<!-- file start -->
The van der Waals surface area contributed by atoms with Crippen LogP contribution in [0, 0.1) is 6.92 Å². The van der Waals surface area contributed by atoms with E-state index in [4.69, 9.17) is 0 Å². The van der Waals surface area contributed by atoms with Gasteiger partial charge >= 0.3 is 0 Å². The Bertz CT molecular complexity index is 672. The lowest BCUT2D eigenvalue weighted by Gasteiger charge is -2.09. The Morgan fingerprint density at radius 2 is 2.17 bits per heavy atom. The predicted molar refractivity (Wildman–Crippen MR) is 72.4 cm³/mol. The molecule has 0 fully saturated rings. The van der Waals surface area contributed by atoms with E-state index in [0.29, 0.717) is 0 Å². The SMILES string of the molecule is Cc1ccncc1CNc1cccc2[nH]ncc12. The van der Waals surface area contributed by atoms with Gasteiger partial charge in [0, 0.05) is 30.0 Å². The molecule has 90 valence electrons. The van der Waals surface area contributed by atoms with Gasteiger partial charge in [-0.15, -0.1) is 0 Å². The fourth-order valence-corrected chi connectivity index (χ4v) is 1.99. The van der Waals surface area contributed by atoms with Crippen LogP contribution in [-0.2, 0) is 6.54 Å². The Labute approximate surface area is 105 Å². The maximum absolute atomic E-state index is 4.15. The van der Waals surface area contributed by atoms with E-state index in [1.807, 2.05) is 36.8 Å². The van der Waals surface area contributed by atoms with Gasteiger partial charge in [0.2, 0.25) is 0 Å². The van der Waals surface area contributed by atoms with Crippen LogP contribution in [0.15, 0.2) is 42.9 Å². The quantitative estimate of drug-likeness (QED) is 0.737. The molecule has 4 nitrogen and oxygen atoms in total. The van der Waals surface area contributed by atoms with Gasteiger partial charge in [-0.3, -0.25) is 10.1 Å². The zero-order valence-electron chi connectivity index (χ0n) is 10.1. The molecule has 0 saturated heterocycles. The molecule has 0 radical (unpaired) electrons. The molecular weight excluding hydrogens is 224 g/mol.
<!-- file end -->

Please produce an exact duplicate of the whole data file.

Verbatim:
The van der Waals surface area contributed by atoms with Crippen LogP contribution in [0, 0.1) is 6.92 Å². The van der Waals surface area contributed by atoms with E-state index in [4.69, 9.17) is 0 Å². The van der Waals surface area contributed by atoms with Gasteiger partial charge >= 0.3 is 0 Å². The Bertz CT molecular complexity index is 672. The lowest BCUT2D eigenvalue weighted by Gasteiger charge is -2.09. The Morgan fingerprint density at radius 2 is 2.17 bits per heavy atom. The predicted molar refractivity (Wildman–Crippen MR) is 72.4 cm³/mol. The molecule has 0 fully saturated rings. The van der Waals surface area contributed by atoms with E-state index in [0.29, 0.717) is 0 Å². The SMILES string of the molecule is Cc1ccncc1CNc1cccc2[nH]ncc12. The van der Waals surface area contributed by atoms with Gasteiger partial charge in [0, 0.05) is 30.0 Å². The molecule has 90 valence electrons. The van der Waals surface area contributed by atoms with Gasteiger partial charge in [-0.15, -0.1) is 0 Å². The fourth-order valence-corrected chi connectivity index (χ4v) is 1.99. The van der Waals surface area contributed by atoms with Crippen LogP contribution in [-0.2, 0) is 6.54 Å². The Labute approximate surface area is 105 Å². The maximum absolute atomic E-state index is 4.15. The van der Waals surface area contributed by atoms with E-state index in [1.807, 2.05) is 36.8 Å². The van der Waals surface area contributed by atoms with Gasteiger partial charge in [0.2, 0.25) is 0 Å². The van der Waals surface area contributed by atoms with Crippen LogP contribution in [0.15, 0.2) is 42.9 Å². The quantitative estimate of drug-likeness (QED) is 0.737. The molecule has 4 nitrogen and oxygen atoms in total. The van der Waals surface area contributed by atoms with Gasteiger partial charge in [-0.3, -0.25) is 10.1 Å². The zero-order valence-electron chi connectivity index (χ0n) is 10.1. The molecule has 0 saturated heterocycles. The molecule has 0 radical (unpaired) electrons. The molecular weight excluding hydrogens is 224 g/mol.